It is of the greatest importance that the Capital Letters be used correctly and in accordance with some fixed rules, or otherwise the manuscript will have a very untidy appearance, and confusion in meaning may arise in the mind of the reader. The correct use of Capitals in letters is an art easily cultivated and will often be the means of securing favorable consideration for the one who pens the letter.

We here give the most important rules which, if followed, will secure correct use of Capital Letters.

The Small Letters of our Alphabet constitute the great bulk of all kinds of printed or written matter. Capitals, however, are employed in certain cases at the commencement of words, for the purpose of attracting special attention.

Begin with a Capital, (1) The first word of every sentence; (2) All proper nouns, and titles of office, honor, and respect; as, Rome, Avenue, Mr. Chairman, Dr. Franklin, Gen. Washington.

Under this head fall adjectives, as well as common nouns, when joined to proper nouns for the purpose of expressing a title; as, Alexander the Great, King William, Good Queen Bess.

(3) All adjectives formed from proper nouns; as, Roman, Spanish, Elizabethan.

(4) Adjectives denoting asect or religion, whether formed from proper nouns or not; as, Catholic, Protestant, Universalist.

(5) Common nouns when spoken to, or spoken of, in a direct and lively manner, as persons, that is personified.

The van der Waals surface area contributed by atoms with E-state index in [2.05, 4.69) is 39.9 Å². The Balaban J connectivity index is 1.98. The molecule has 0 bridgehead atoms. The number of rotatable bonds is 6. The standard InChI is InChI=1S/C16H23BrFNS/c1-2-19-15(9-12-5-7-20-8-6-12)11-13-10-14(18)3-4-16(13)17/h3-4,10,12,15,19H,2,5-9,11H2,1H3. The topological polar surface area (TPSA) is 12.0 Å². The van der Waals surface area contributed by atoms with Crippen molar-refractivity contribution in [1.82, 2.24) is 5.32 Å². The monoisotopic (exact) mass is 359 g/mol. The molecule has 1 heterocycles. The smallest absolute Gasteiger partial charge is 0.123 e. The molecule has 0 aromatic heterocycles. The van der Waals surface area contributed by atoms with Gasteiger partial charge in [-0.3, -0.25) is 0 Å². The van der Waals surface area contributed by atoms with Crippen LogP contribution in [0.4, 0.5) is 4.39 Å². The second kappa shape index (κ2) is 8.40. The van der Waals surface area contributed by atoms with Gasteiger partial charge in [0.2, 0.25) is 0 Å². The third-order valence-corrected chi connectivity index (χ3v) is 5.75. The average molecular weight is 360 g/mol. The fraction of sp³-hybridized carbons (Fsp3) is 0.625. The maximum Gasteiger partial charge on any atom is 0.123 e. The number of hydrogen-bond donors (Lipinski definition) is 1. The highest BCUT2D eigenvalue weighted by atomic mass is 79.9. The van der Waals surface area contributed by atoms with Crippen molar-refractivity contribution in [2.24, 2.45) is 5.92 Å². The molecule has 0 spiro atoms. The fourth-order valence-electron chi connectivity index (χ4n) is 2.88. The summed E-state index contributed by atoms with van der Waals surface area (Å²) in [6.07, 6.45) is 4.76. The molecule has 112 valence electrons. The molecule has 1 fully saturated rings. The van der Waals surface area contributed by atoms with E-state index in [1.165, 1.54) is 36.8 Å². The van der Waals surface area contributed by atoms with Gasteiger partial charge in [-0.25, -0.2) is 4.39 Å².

(6) The first word of every line of poetry; as, " Should certain persons die before they sing."

(7) All appellations of the Deity, and the personal pronouns he and thou when standing for His name.

(8) The first word of a direct quotation ; that is, one that forms a complete sentence by itself and is not connected with what precedes by that, if, or any other conjunc-tion, as, "Remember the old maxim: ' Honesty is the best policy.'

(9) The pronoun I, and the interjection O, must always be written with Capitals.

(10) Begin with a Capital every noun, adjective, and verb, in the titles of books and headings of chapters ; as, " Hervey's ' Meditations among the Tombs.' "Ernest Seton Thompson's ' Wild Animals I Have Known.' "

Observe the difference between the interjections O and oh. The former is used only before the names of objects addressed or invoked, is not immediately followed by an exclamation-point (!) and must always be a capital; the latter is used by itself to denote different emotions of the mind, has an exclamation-point after it, and begins with a Small Letter, except at the commencement of a sentence.

Use a Small Letter in all cases where one of these rules does not apply. When in doubt, use a Small Letter.